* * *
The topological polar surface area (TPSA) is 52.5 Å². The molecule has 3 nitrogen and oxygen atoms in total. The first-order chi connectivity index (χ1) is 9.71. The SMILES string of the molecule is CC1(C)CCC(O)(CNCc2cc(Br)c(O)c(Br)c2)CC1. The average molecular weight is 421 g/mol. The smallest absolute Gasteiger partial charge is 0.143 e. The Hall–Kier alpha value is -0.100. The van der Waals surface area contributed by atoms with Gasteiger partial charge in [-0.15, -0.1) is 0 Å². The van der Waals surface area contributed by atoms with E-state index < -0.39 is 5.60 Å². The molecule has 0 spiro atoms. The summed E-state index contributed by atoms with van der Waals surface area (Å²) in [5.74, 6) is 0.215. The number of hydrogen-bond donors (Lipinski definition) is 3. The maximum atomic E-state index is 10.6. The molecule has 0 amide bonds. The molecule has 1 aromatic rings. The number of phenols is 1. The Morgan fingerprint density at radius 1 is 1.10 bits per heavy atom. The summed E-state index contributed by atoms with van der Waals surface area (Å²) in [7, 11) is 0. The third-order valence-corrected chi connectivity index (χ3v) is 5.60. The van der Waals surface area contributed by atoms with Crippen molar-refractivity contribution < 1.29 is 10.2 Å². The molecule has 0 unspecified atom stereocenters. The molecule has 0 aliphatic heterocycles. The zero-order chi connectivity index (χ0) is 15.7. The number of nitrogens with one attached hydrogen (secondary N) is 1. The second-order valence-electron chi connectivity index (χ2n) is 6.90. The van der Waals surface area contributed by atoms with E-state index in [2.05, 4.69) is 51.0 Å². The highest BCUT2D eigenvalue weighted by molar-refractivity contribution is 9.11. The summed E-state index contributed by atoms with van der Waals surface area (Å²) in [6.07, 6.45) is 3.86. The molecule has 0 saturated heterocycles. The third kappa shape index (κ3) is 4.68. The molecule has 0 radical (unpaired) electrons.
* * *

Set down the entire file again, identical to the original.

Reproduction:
The topological polar surface area (TPSA) is 52.5 Å². The molecule has 3 nitrogen and oxygen atoms in total. The first-order chi connectivity index (χ1) is 9.71. The SMILES string of the molecule is CC1(C)CCC(O)(CNCc2cc(Br)c(O)c(Br)c2)CC1. The average molecular weight is 421 g/mol. The smallest absolute Gasteiger partial charge is 0.143 e. The Hall–Kier alpha value is -0.100. The van der Waals surface area contributed by atoms with Gasteiger partial charge in [-0.15, -0.1) is 0 Å². The van der Waals surface area contributed by atoms with E-state index < -0.39 is 5.60 Å². The molecule has 0 spiro atoms. The summed E-state index contributed by atoms with van der Waals surface area (Å²) in [5.74, 6) is 0.215. The number of hydrogen-bond donors (Lipinski definition) is 3. The maximum atomic E-state index is 10.6. The molecule has 0 amide bonds. The molecule has 1 aromatic rings. The number of phenols is 1. The Morgan fingerprint density at radius 1 is 1.10 bits per heavy atom. The summed E-state index contributed by atoms with van der Waals surface area (Å²) in [7, 11) is 0. The third-order valence-corrected chi connectivity index (χ3v) is 5.60. The van der Waals surface area contributed by atoms with Crippen molar-refractivity contribution < 1.29 is 10.2 Å². The molecule has 0 unspecified atom stereocenters. The molecule has 0 aliphatic heterocycles. The zero-order chi connectivity index (χ0) is 15.7. The number of nitrogens with one attached hydrogen (secondary N) is 1. The second-order valence-electron chi connectivity index (χ2n) is 6.90. The van der Waals surface area contributed by atoms with E-state index in [2.05, 4.69) is 51.0 Å². The highest BCUT2D eigenvalue weighted by molar-refractivity contribution is 9.11. The summed E-state index contributed by atoms with van der Waals surface area (Å²) in [6.07, 6.45) is 3.86. The molecule has 0 saturated heterocycles. The third kappa shape index (κ3) is 4.68. The molecule has 0 radical (unpaired) electrons.